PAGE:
Honey is made from the nectar bees suck out of nearby flowers and store in their honey stomach (different from their food stomach). When they get full, they fly back to their hive and pass it on through their mouths to other worker bees, who chew it for about half an hour and pass it from bee to bee until it eventually turns into honey. The bees store it in honeycomb cells, tiny jars made of wax. Their wings fan it until it gets sticky, and when it's ready, the bees seal the cell with wax to keep it clean. Soriano shows off his handmade wooden hive frame still engraved with his original county registration number: B-149. 

Soriano ran another business on Huntington Drive with his brothers from about 1948 to 1985. Five Brothers Formica was a kitchen countertop shop that also sold honey. A carpenter for nearly 40 years, Soriano has always been a beekeeper at heart. He speaks about his bees lovingly and understands them like he would a best friend. 

Victor Jaramillo selling bees outside his home in El Sereno. Photo by Kamren Curiel for L.A. TACO.
Victor Jaramillo selling bees outside his home in El Sereno. Photo by Kamren Curiel for L.A. TACO.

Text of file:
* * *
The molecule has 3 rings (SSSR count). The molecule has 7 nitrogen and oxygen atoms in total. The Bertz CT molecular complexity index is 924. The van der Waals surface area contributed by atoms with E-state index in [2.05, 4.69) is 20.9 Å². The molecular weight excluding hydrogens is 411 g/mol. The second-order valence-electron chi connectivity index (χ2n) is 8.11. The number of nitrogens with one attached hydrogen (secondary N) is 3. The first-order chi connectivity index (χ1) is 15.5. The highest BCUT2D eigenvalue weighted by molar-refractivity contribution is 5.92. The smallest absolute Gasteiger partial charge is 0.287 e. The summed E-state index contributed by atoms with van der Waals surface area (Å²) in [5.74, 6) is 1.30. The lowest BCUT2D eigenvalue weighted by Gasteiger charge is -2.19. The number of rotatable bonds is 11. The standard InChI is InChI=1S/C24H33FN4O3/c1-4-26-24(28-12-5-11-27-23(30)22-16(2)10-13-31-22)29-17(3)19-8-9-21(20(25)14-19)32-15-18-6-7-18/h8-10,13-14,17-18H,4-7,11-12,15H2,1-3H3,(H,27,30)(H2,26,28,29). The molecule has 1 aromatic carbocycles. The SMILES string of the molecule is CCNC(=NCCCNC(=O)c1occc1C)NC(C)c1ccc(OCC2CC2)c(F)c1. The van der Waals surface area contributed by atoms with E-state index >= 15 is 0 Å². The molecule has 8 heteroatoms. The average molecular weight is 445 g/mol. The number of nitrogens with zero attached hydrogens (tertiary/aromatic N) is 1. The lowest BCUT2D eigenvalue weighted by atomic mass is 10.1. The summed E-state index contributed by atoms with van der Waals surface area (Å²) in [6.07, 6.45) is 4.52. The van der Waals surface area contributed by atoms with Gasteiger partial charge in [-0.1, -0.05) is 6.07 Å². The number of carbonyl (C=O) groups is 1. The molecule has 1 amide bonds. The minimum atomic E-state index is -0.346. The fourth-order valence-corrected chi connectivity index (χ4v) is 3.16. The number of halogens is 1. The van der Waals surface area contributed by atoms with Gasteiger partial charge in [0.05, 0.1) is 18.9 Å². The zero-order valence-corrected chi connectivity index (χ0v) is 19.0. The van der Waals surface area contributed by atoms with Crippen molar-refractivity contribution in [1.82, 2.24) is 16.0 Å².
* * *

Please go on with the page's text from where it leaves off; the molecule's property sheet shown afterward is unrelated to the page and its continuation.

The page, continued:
“Bees are like women,” Soriano, who’s been separated from his second wife for 35 years, said. “If you mess with them, they declare war.” 

In November, he contracted COVID and was hospitalized at Huntington Memorial in Pasadena for eight days. He didn’t think he would make it and asked a nurse to call his son to get him. He wanted to die at home. 

“I told him if you survive this, I’ll be here every day,” Jaramillo said. “Well, here I am.”

But a severe case of coronavirus wasn’t all the veteran beekeeper battled. Five weeks later, doctors discovered two tumors in Soriano’s stomach, which had to be surgically removed in May. He’s since recovered and has no lingering COVID symptoms. 

Soriano still tends to his beloved bees, keeping the hives intact and harvesting the honey, a messy job that involves an extractor and a lot of bee stings. He walks without a cane or walker and credits honey for his youthful appearance. He drinks it in his tea every morning and prefers canela, manzanilla, or hierbabuena (spearmint) with eggs for breakfast. He doesn’t drink coffee and has never been a drinker or smoker. 

As for who will take over the honey stand when he’s gone, Tia Goya’s still working at 87, and Jaramillo said he or one of his five brothers are sure to carry on the legacy. 

Victor’s Honey

5236 Huntington Drive

Los Angeles, CA 90032

M-Sat. 9 to 5 PM

323-595-6103

This interview was translated to English by the author.